Trump, Abbas and Jerusalem

I have argued previously that Trump’s decision to recognise the reality of Jerusalem as the capital of Israel was transactional. What is of vital importance in this contract was the future price Trump extracted from Bibi Netanyahu for this symbolic decision.

That price relates to Trump’s grand peace plan for resolving the Israel-Palestinian conflict. By delivering the gift of formally recognising Jerusalem as Israel’s capital ahead of any actual face-to-face negotiation, it is assumed that the paradigm of decades old peace-making would be shaken up. Israel would enter the negotiations with the Palestinians with an iron-clad IOU on Trump’s desk BEFORE the negotiations started. This would normally be a very risky manoeuvre by any Israeli leader.

But we may never know the price that could have been extracted because the Palestinians have baulked at entering negotiations, and at entirely the wrong time to walk away.

Unless there is some genius Kissingerian master move in play, Mahmoud Abbas has lashed out at Trump for recognising Jerusalem as Israel’s capital — a decision that Trump explained does not foreclose any agreed future division of the city. Having recently visited Saudi Arabia, Abbas was apparently told to cease fuelling the constant stream of outbursts against Trump, and to allow the protests to peter out. Abbas has ignored the hand that feeds him and has since rode his charger into the Erdogan anti-US camp.

It seems an inexplicable move. You have just been given an enormously powerful endowment — Bibi’s IOU to Trump — that you can cash in during the negotiations that will ultimately deliver the state you have devoted your life to achieving, with commensurate freedom and independence for your people.

And you walk away from this opportunity. Indeed, you ensure the powerful players who can deliver your nemesis come to resent and turn their back on you. At the time of writing, the Palestinians and the US are declaring a severance of relations. There are rumours in various media that the Americans have washed their hands of Abbas, as he has done with the Trump team, and looking for a new Palestinian leader with whom to do business.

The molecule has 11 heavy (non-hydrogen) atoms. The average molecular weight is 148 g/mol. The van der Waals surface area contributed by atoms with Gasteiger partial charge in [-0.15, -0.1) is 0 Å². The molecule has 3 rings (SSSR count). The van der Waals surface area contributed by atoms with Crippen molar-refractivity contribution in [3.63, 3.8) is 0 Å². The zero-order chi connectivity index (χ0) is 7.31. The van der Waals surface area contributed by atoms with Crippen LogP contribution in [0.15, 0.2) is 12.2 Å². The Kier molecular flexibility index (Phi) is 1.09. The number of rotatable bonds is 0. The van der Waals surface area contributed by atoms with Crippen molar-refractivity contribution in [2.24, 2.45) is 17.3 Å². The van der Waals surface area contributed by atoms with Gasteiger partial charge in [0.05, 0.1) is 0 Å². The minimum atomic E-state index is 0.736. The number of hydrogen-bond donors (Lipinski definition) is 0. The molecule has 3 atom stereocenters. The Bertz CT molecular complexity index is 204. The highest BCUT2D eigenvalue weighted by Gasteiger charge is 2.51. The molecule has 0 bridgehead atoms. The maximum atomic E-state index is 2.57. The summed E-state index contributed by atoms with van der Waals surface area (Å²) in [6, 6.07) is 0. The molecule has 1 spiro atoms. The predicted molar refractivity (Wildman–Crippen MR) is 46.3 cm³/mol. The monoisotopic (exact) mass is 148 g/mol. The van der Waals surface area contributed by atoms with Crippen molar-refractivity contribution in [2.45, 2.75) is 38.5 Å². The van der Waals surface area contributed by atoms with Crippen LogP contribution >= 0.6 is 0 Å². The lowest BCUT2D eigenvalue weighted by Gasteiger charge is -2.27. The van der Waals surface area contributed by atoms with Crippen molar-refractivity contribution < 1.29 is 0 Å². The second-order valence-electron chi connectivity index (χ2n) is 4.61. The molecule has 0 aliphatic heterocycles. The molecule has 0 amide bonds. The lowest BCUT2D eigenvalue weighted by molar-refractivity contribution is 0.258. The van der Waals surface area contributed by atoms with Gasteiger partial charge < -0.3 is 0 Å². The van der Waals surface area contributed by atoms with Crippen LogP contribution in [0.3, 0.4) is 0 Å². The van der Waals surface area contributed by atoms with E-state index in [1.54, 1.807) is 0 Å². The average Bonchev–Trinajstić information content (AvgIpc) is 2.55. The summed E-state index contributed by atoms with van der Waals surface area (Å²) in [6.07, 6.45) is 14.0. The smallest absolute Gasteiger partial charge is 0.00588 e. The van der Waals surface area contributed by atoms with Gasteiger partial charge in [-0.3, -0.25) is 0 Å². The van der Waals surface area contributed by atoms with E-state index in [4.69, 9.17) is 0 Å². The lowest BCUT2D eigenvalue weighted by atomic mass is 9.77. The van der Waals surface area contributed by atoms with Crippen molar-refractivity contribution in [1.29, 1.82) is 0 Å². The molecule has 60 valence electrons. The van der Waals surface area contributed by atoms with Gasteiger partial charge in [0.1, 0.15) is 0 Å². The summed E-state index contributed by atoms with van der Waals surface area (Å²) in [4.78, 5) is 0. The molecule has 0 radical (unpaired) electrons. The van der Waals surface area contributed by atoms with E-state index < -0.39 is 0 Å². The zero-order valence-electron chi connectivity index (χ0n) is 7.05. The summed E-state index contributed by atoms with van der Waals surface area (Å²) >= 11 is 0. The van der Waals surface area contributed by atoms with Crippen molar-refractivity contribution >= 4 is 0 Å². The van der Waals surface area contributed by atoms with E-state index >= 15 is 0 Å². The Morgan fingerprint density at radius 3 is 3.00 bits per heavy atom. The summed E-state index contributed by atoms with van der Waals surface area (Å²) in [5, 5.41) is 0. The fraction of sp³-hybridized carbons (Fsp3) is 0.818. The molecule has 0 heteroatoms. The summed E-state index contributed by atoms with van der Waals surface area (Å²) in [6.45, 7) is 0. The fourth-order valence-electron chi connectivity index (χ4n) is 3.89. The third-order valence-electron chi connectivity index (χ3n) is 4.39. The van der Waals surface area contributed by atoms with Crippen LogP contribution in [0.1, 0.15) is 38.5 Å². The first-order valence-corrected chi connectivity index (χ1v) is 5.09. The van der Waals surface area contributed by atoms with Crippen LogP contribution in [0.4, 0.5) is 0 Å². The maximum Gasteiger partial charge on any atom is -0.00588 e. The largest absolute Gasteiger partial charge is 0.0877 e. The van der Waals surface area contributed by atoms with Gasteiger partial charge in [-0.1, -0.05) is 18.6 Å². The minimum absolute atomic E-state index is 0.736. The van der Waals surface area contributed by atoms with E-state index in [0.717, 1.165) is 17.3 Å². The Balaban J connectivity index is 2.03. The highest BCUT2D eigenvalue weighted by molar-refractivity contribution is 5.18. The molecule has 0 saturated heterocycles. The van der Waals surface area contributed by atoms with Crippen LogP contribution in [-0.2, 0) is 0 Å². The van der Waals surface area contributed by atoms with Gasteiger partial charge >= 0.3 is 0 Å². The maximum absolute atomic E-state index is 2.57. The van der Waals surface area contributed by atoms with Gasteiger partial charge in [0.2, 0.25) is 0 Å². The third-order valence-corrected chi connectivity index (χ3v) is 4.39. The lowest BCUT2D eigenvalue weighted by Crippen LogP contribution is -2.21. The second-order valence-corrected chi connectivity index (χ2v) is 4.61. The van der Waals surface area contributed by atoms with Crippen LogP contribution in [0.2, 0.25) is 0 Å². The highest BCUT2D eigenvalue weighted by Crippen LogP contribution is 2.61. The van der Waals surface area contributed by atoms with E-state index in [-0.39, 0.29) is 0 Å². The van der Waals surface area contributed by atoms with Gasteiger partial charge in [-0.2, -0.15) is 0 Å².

It would be inexplicable except for the fact that history is repeating itself. Abbas was made prime minister before he became president precisely because the Americans under George W. Bush could no longer trust nor work with Arafat. The Americans were ready to deliver Israeli Prime Minster Sharon to the table and the Palestinians, walked away. Recall that Arafat did the same thing when Clinton delivered Ehud Barak at Camp David in 2000.

Why was Arafat’s history of never failing to miss an opportunity for peace repeating itself under his successor, Mahmoud Abbas?

I recall a dinner I attended in 2015 with Tal Becker, at the time the Principal Legal Advisor to Israel’s Ministry of Foreign Affairs. He told the Australian Labor group I was with that he had been commissioned to review every peace plan and draft agreement that had ever been put on the table of the Israeli-Palestinian conflict in an effort to understand the current impasse, what had not been tried, and what not to do.

His conclusion was that the two interlocutors to the conflict were both “traumatised peoples” that viewed their interaction as a zero-sum game. Any gain by one side immediately meant a loss on the other. Tal told us a story that in one negotiation session, the Palestinians came up with a new and interesting idea on a specific topic, and that he, Tal, then “made a rookie mistake. I said the idea was positive and would take it back to our (Israeli) team to work through. The other side immediately withdrew it and it was never discussed again, because if we saw it as positive, it could only mean it would be negative for the other.”

Yet to have given up the singularly most important opportunity to get ahead of negotiations by cashing in Bibi’s IOU to Trump is very difficult to fathom. Even with the level of distrust that hijacks the ability of Israeli and Palestinian leaders to solve their dispute, letting such a vital opening to a possible solution lapse, is reckless.

This incredible opportunity does not exist in a vacuum either. Trump has lined up the the Saudis, Egyptians and Jordanians to provide the required protection for Abbas and the Palestinians to do the deal that seals their people’s independence.

Abbas’ reckless behaviour is not readily understandable, unless he is not truly interested in living with Israel after all.

About the Author
Co-convenor of the Australia-Israel Labor Dialogue. Director of Blended Learning Group (Emotional Intelligence and Leadership training) Director of Bowerbase (IT start-up) Director of Soldales Pacific (Water technology start-up linking Israel and Australia).
Comments